Overall I finished the race in 1:41:54 and had an average mile time of 10:11. I’m pretty happy with those results for a few reasons. One is that I didn’t think I’d come anywhere near a 10 minute mile, since my average mile time in training runs was closer to 11 minutes. Also, I’m really proud of myself for running the whole thing and finishing almost under 100 minutes, which was my lofty goal that I didn’t expect to accomplish. Perhaps I’ll try again next year and see if I can get under that 100 minute mark. Not a bad goal to work towards, and I bet if I did it next year I’d be way more well-rested and ready to run, considering this semester in school has really beaten me down and left me exhausted.

All in all I had a great time and really was glad to have pushed myself to accomplish something I really didn’t think I’d be able to do. I may train for another race in the future but for now I’m pretty happy with how this one went. Maybe I’ll go for a half marathon someday, who knows! I don’t typically enjoy running much more than 3-5 miles in any given day but it is fun to try to push yourself physically. And running as part of an event is way more fun than running alone.

I’m considering signing up for the Bull City Race Fest half marathon if I end up staying in North Carolina in the fall. Besides being another good goal to work towards, this race has a food truck rodeo and an Octoberfest beer garden at the end, which sounds awesome and delicious. (The food trucks in Durham are freakin’ amazing!) I’ll keep y’all updated on my plans for my next athletic event.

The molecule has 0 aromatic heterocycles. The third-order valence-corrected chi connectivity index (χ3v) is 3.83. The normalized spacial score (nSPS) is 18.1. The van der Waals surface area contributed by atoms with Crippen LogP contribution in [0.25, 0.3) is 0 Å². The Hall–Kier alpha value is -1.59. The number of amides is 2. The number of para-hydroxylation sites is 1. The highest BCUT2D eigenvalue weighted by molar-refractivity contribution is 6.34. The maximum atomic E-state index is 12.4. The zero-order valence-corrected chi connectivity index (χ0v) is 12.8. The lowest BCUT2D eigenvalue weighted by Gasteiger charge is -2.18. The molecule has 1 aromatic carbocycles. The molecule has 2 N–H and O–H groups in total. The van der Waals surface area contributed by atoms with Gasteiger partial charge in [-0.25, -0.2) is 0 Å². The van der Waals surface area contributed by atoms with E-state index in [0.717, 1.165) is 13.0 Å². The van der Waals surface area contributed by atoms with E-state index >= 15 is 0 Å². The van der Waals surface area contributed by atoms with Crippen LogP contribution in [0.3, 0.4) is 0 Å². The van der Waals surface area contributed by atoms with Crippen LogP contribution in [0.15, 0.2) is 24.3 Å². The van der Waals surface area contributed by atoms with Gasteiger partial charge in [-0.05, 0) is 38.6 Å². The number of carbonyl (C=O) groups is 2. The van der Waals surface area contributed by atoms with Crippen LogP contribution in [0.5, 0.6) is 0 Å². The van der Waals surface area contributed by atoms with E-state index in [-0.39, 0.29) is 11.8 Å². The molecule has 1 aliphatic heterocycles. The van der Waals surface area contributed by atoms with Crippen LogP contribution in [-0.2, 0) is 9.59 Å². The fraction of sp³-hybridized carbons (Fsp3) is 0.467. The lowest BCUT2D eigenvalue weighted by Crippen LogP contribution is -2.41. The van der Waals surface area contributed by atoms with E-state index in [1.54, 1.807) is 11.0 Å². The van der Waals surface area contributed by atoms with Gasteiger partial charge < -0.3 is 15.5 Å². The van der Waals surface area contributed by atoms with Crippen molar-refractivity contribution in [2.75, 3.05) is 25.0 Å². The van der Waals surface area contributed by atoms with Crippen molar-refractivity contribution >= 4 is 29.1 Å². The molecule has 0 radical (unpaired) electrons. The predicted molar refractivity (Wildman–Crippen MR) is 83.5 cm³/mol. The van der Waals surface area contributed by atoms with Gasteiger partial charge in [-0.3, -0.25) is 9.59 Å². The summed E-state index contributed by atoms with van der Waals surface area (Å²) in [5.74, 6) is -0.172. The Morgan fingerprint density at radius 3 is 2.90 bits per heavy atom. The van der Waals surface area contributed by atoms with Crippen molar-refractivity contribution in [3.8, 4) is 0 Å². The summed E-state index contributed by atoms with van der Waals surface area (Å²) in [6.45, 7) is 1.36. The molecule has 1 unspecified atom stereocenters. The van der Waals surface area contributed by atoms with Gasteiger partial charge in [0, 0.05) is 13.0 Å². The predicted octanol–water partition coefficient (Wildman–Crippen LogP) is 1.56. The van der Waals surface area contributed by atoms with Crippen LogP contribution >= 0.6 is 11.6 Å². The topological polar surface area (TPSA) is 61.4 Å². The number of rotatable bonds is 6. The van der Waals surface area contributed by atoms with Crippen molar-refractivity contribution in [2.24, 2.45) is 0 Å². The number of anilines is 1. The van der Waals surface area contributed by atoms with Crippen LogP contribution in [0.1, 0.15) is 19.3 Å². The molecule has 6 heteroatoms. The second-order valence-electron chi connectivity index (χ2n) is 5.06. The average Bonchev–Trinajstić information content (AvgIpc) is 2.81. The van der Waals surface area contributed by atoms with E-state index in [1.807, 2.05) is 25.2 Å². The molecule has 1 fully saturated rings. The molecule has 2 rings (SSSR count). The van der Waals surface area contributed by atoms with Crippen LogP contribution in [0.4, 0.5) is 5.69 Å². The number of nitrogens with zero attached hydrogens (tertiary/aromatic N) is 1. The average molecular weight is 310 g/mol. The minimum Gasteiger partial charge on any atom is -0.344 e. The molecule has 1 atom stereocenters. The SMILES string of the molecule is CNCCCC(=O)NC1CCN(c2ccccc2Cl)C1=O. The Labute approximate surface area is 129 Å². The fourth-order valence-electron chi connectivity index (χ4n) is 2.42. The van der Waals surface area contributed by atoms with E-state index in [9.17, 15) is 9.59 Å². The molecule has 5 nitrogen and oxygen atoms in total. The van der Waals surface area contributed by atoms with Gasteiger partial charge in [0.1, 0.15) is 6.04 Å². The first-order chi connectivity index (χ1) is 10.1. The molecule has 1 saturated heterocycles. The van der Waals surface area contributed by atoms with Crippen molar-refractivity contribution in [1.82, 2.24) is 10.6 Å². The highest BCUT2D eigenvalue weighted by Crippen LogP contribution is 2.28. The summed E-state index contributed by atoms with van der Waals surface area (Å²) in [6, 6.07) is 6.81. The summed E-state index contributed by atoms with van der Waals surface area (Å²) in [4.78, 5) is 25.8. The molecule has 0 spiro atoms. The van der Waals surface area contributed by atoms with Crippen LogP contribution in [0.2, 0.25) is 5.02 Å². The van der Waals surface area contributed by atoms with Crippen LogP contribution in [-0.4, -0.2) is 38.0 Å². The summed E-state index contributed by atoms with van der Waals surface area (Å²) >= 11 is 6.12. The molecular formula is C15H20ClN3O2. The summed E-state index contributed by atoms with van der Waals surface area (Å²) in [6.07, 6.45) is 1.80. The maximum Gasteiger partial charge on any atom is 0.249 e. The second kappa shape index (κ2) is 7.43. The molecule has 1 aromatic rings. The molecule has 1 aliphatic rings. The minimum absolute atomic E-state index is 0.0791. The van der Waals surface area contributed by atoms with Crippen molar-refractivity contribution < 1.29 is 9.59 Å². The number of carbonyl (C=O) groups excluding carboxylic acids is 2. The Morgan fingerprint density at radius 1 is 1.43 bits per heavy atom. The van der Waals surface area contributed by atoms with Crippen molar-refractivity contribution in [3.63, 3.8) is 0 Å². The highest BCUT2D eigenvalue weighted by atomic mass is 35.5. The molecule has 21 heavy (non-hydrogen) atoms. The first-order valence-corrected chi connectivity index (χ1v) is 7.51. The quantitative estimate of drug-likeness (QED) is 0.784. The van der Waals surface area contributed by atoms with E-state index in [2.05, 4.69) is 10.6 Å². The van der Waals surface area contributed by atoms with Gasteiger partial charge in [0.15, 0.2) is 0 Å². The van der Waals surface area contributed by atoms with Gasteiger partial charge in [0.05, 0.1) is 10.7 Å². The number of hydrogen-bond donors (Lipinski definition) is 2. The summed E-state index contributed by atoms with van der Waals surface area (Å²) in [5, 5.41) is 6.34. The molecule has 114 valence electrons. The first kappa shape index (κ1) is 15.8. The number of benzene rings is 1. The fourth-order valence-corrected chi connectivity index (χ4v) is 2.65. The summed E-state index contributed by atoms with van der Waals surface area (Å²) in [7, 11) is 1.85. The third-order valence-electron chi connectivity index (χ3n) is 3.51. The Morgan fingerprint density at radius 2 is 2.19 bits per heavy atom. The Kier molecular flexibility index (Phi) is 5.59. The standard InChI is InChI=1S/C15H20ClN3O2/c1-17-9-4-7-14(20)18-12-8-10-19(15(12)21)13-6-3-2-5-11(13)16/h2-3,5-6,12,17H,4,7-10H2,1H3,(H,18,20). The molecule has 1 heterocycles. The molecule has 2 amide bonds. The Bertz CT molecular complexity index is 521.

Have any of you ever competed in a race before? What distance(s) have you run?

+ show Comments

- Hide Comments

add a comment

Leave a Reply

Your email address will not be published. Required fields are marked *

Your Friend and Business Mentor

I'm a women's health expert and a registered dietitian (RD) with a passion for helping goal-oriented people fuel their purpose.

I help nutrition entrepreneurs grow their income and their impact by packaging their brilliance into transformative coaching and consulting programs, and get crystal clear on their marketing strategy.

I'm on a mission to help nutrition business owners drop the hustle and come into alignment with their ideal business goals, so they can work from a sense of ease and abundance, and build the online business of their dreams. 

Let's get to work!

Hi, I'm Laura.

meet your mentor

Grab this!

50+ Tech Tools To Help You Run Your Online Nutrition Business

Not sure what tech to use to get your business off the ground? Still trying to ducktape your business together after months (or years) of running it?

Get my list of the best free and paid tech tools to help you run your online nutrition business smoothly and efficiently, so you can focus on what you really love to do... helping your clients get healthier!

First Name

Email Address


Get the clarity and confidence you need to turn your expertise and passion for coaching into a wildly successful online business.


© 2023 Laura Schoenfeld Coaching
All rights reserved. | Terms and Conditions 

Meet me on the 'Gram